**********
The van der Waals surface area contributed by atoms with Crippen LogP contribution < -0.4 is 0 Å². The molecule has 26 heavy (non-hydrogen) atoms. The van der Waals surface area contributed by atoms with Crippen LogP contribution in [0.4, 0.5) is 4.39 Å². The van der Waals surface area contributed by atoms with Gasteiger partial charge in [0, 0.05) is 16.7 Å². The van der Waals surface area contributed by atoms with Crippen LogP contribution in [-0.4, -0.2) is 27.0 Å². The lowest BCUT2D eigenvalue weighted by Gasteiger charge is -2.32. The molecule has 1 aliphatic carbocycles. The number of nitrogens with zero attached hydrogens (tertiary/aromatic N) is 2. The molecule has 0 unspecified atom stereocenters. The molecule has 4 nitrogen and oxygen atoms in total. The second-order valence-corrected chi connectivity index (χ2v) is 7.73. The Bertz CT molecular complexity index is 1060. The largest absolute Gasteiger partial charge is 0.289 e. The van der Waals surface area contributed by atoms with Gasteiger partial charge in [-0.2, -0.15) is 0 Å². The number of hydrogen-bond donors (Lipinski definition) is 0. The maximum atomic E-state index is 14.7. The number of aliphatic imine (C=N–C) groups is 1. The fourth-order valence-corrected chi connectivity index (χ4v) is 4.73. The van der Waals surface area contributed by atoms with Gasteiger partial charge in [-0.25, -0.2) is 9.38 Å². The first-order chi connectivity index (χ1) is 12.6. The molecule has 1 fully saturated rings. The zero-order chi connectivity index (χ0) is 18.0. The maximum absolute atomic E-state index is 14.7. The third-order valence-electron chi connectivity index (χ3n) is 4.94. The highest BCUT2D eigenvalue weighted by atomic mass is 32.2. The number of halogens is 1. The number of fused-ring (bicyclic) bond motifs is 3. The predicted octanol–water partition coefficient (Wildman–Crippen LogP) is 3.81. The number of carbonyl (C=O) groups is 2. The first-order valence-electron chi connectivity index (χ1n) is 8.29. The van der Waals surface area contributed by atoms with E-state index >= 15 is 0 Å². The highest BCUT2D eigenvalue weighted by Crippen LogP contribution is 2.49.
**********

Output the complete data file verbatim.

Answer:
The van der Waals surface area contributed by atoms with Crippen LogP contribution < -0.4 is 0 Å². The molecule has 26 heavy (non-hydrogen) atoms. The van der Waals surface area contributed by atoms with Crippen LogP contribution in [0.4, 0.5) is 4.39 Å². The van der Waals surface area contributed by atoms with Gasteiger partial charge in [0, 0.05) is 16.7 Å². The van der Waals surface area contributed by atoms with Crippen LogP contribution in [-0.4, -0.2) is 27.0 Å². The lowest BCUT2D eigenvalue weighted by Gasteiger charge is -2.32. The molecule has 1 aliphatic carbocycles. The number of nitrogens with zero attached hydrogens (tertiary/aromatic N) is 2. The molecule has 0 unspecified atom stereocenters. The molecule has 4 nitrogen and oxygen atoms in total. The second-order valence-corrected chi connectivity index (χ2v) is 7.73. The Bertz CT molecular complexity index is 1060. The largest absolute Gasteiger partial charge is 0.289 e. The van der Waals surface area contributed by atoms with Gasteiger partial charge in [-0.2, -0.15) is 0 Å². The number of hydrogen-bond donors (Lipinski definition) is 0. The maximum atomic E-state index is 14.7. The number of aliphatic imine (C=N–C) groups is 1. The fourth-order valence-corrected chi connectivity index (χ4v) is 4.73. The van der Waals surface area contributed by atoms with Gasteiger partial charge in [-0.25, -0.2) is 9.38 Å². The first-order chi connectivity index (χ1) is 12.6. The molecule has 1 fully saturated rings. The zero-order chi connectivity index (χ0) is 18.0. The maximum absolute atomic E-state index is 14.7. The third-order valence-electron chi connectivity index (χ3n) is 4.94. The highest BCUT2D eigenvalue weighted by atomic mass is 32.2. The number of halogens is 1. The number of fused-ring (bicyclic) bond motifs is 3. The predicted octanol–water partition coefficient (Wildman–Crippen LogP) is 3.81. The number of carbonyl (C=O) groups is 2. The first-order valence-electron chi connectivity index (χ1n) is 8.29. The van der Waals surface area contributed by atoms with E-state index >= 15 is 0 Å². The highest BCUT2D eigenvalue weighted by Crippen LogP contribution is 2.49.